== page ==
Just a few blocks East of historic downtown Lawrence Kansas exists a vivid time capsule of peculiar items and rarities. Unbeknownst to most of the local community, this Museum of Odd is accepting schedule-based tours within a residential home in the East Arts District. From the outside, 1012 New York Street would appear to be another ordinary house on a street of family homes if it were not for the eccentric proprietor, Randy Walker.
Randy Walker is an estate liquidator and curator of his own vintage merchandise booth located in the downtown Antique Mall. His love affair and life’s passion began at an early age spending summers with his grandparents. His grandfather would take him out to “A junkyard pile to find strange reusable items,” he said.
He recalls one specific trip finding “hundreds of valuable daguerreotype photographs laying there.” To his regret, his mother would not allow him to purchase these pictures. “To this day when I do estate sales, I encourage people to take home their family photos. That stuff is irreplaceable. You may not want it now but thirty years down the line…” he says.
He has been in the “junking business” for over 40 years and naturally develops long-standing relationships with the regional community and beyond. Over the years Walker has also worked for the Fraternity and Sorority houses at the University of Kansas in which he would cook large batches of meals for the students.
From the minute the screen door creaks open to his home, your vision is struck by an obtrusively large claw-footed bathtub overflowing with 1950’s sock monkeys. Author Pam Grout’s book, Kansas Curiosities: Quirky Characters, Roadside Oddities & Other Offbeat Stuff has referred to Walker as “the Jane Goodall of sock monkeys,” a title which he delightfully accepts.
The home is lit by a wealth of moody vintage lamps and a familiar scent of a rosemary chicken soup. Dust-ridden shelves and obscure tabletop statues line the interior walls in his museum home. You’ll also discover a small collection of calcified cow hairballs he has acquired from butcher shops across the country.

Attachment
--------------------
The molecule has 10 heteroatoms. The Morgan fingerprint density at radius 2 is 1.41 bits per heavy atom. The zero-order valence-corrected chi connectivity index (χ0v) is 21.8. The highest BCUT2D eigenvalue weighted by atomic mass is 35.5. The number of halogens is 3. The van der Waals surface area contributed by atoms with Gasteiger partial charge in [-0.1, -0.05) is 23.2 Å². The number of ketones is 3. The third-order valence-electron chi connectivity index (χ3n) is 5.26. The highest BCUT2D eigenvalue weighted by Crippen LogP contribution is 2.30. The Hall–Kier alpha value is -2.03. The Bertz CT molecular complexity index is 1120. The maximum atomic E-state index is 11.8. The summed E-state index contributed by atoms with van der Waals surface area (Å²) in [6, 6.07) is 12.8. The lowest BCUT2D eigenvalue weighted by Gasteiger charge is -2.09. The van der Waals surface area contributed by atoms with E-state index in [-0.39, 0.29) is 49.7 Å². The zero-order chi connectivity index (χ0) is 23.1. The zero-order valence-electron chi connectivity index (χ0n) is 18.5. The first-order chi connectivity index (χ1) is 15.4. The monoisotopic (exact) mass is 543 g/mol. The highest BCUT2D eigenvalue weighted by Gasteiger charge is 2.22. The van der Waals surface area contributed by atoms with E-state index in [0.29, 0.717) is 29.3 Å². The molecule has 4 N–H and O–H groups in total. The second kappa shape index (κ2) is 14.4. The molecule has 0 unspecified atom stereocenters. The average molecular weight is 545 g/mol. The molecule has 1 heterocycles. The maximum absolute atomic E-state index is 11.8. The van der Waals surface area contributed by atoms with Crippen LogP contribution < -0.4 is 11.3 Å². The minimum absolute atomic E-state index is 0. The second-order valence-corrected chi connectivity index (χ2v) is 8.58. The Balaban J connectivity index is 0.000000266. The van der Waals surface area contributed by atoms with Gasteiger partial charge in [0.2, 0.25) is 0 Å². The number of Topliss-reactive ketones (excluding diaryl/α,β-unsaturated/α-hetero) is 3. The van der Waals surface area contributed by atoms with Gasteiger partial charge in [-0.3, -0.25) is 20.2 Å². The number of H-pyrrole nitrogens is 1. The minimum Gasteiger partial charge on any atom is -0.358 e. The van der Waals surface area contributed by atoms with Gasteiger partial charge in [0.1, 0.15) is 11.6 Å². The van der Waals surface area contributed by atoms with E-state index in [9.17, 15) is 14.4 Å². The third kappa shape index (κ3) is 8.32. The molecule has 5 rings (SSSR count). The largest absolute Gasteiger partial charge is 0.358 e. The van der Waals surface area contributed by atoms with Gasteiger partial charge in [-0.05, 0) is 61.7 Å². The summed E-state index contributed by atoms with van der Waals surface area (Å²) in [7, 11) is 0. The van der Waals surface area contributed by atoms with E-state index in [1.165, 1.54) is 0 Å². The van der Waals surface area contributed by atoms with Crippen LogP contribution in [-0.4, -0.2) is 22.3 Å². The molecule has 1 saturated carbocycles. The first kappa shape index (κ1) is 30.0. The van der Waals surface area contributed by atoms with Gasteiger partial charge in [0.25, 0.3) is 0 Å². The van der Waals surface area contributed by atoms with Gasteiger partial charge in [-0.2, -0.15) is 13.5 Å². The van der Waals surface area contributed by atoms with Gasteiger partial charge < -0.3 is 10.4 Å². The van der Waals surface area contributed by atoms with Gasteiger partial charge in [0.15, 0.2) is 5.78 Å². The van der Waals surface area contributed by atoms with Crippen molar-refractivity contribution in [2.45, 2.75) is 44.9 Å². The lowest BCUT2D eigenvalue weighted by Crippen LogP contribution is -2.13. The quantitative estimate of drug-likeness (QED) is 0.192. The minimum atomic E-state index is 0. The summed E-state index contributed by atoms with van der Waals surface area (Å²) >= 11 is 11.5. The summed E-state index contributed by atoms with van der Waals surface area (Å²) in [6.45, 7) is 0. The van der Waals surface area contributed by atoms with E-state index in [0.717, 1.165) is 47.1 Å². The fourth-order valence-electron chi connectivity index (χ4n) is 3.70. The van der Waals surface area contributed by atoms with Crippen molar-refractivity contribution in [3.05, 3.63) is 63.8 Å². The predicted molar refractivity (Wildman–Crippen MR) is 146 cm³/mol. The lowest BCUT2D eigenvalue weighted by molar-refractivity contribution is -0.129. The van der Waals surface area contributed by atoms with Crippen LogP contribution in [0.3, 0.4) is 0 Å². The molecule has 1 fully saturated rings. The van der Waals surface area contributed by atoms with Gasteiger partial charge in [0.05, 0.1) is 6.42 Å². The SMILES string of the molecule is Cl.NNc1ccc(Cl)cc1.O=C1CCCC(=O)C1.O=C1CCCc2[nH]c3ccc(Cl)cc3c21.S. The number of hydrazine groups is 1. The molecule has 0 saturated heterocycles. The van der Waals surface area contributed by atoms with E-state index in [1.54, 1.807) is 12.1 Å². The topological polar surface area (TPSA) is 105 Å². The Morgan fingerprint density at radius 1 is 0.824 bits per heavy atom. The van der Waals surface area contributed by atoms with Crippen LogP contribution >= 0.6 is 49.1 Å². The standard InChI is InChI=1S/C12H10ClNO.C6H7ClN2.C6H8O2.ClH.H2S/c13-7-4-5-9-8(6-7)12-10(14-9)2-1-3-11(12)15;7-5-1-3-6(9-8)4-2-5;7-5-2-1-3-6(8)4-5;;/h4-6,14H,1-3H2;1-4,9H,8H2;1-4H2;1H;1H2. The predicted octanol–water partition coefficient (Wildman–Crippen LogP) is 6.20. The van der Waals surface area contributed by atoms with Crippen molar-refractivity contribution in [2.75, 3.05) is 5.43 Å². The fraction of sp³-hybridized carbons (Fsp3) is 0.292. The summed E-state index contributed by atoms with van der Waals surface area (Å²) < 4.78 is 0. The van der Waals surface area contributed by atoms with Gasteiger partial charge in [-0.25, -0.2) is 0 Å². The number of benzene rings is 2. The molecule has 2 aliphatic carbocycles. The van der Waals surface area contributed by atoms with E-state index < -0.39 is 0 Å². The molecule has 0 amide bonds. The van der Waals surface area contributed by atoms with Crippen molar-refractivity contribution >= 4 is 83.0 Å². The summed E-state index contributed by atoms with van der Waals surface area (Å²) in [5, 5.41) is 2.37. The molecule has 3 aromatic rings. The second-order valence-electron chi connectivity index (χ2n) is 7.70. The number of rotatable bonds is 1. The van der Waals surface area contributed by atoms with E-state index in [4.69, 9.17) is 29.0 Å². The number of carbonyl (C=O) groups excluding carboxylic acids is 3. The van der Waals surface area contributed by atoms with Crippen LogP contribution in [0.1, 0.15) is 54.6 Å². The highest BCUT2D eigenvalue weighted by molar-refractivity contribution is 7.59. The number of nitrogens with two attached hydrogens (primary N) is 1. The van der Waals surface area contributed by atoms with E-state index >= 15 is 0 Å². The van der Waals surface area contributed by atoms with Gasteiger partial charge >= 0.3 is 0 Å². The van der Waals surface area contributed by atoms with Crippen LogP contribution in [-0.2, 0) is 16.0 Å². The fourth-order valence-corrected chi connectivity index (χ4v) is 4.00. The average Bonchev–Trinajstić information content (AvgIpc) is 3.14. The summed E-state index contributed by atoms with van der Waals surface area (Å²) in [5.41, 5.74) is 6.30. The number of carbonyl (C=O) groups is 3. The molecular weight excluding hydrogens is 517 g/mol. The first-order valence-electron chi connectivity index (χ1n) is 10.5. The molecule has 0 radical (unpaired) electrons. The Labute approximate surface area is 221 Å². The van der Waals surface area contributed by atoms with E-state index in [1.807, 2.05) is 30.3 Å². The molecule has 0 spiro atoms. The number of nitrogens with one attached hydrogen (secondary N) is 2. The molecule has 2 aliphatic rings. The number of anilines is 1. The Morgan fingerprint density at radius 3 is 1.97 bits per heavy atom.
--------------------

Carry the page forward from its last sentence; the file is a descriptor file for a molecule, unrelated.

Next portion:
Upon meeting Walker in his home, a sense of ease washes over as he offers a cozy seat and a glass of wine. Any level of awkward introductions are immediately dispelled upon starting his guided tour.
As the tour of this modest 900 square foot home continues, your cheek is graced by strands of bright pink beads adorning the next room’s doorway. Beyond which holds a dense collection of obscurities including a seductive 1970’s velvet painting of a nude female, and an array of items containing Elvis Presley’s DNA. It is undeniable in Walker’s museum you’ll find a certain charm unachievable in any government funded museum.
“Walker was a longtime regular at the bar when I first started,” says, Prashant Patel, a longtime friend and local bartender at The Eighth Street Taproom. After meeting Walker for the first time, Patel said, “He was a very congenial and amiable human being and working at a bar, the two go hand in hand. He was instantly endearing.”
Patel would serve him strong drinks while Walker gave him flack and told him to “take it easy.” He would constantly remind me for a month straight, his preferential drink, a Cuba Libre, even though he had instructed me many times before,” he said. Patel refers to Walker as so much more than the initial assumption.
When asked about his colossal collection of sock monkeys or his bottlecap figurine ashtrays, Walker tells of his appreciation four items others might not deem as desirable or even profitable. He says, “Creativity has to come from somewhere. Whether you have four items or none to use.” He employs the notion that, “The human spirit will always create.” Walker finds a thrill in collecting items which tell a greater story. His eagerness to guide you through his museum not only feeds his enthusiasm of sharing a humanistic narrative behind his items, but also satisfies the intrinsic desire to connect with others.
Recipe for Cuba Libre:
Low ball glass
1.5 ounce of Myer’s Original Dark Rum (Randy’s preference)
If you are interested in visting The Museum of Odd in East Lawrence, please visit https://www.facebook.com/MuseumOfOdd/ to book an appointment.